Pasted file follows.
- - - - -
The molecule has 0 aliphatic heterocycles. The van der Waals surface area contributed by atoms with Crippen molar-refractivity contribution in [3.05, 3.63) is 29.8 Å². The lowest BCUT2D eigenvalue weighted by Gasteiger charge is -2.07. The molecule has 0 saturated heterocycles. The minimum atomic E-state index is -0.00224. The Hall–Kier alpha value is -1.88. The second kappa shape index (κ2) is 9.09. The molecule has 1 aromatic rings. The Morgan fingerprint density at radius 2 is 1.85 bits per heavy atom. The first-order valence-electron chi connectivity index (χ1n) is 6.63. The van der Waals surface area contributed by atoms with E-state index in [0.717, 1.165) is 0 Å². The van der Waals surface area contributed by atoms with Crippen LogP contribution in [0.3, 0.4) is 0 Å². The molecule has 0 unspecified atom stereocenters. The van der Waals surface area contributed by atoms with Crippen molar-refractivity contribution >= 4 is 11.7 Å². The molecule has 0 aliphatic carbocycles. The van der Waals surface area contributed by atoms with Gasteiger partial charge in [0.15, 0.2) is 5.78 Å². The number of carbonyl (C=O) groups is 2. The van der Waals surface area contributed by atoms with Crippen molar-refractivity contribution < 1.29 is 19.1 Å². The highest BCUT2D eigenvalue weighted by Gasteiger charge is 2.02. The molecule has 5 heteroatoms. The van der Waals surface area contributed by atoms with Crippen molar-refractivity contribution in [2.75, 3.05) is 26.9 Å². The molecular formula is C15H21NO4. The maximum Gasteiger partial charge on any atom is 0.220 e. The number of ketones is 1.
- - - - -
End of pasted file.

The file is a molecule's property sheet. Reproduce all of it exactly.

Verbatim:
The molecule has 0 aliphatic heterocycles. The van der Waals surface area contributed by atoms with Crippen molar-refractivity contribution in [3.05, 3.63) is 29.8 Å². The lowest BCUT2D eigenvalue weighted by Gasteiger charge is -2.07. The molecule has 0 saturated heterocycles. The minimum atomic E-state index is -0.00224. The Hall–Kier alpha value is -1.88. The second kappa shape index (κ2) is 9.09. The molecule has 1 aromatic rings. The Morgan fingerprint density at radius 2 is 1.85 bits per heavy atom. The first-order valence-electron chi connectivity index (χ1n) is 6.63. The van der Waals surface area contributed by atoms with E-state index in [0.717, 1.165) is 0 Å². The van der Waals surface area contributed by atoms with Crippen LogP contribution in [0.3, 0.4) is 0 Å². The molecule has 0 unspecified atom stereocenters. The van der Waals surface area contributed by atoms with Crippen molar-refractivity contribution >= 4 is 11.7 Å². The molecule has 0 aliphatic carbocycles. The van der Waals surface area contributed by atoms with Gasteiger partial charge in [0.15, 0.2) is 5.78 Å². The number of carbonyl (C=O) groups is 2. The van der Waals surface area contributed by atoms with Crippen molar-refractivity contribution < 1.29 is 19.1 Å². The highest BCUT2D eigenvalue weighted by Gasteiger charge is 2.02. The molecule has 5 heteroatoms. The van der Waals surface area contributed by atoms with Crippen molar-refractivity contribution in [2.75, 3.05) is 26.9 Å². The molecular formula is C15H21NO4. The maximum Gasteiger partial charge on any atom is 0.220 e. The number of ketones is 1.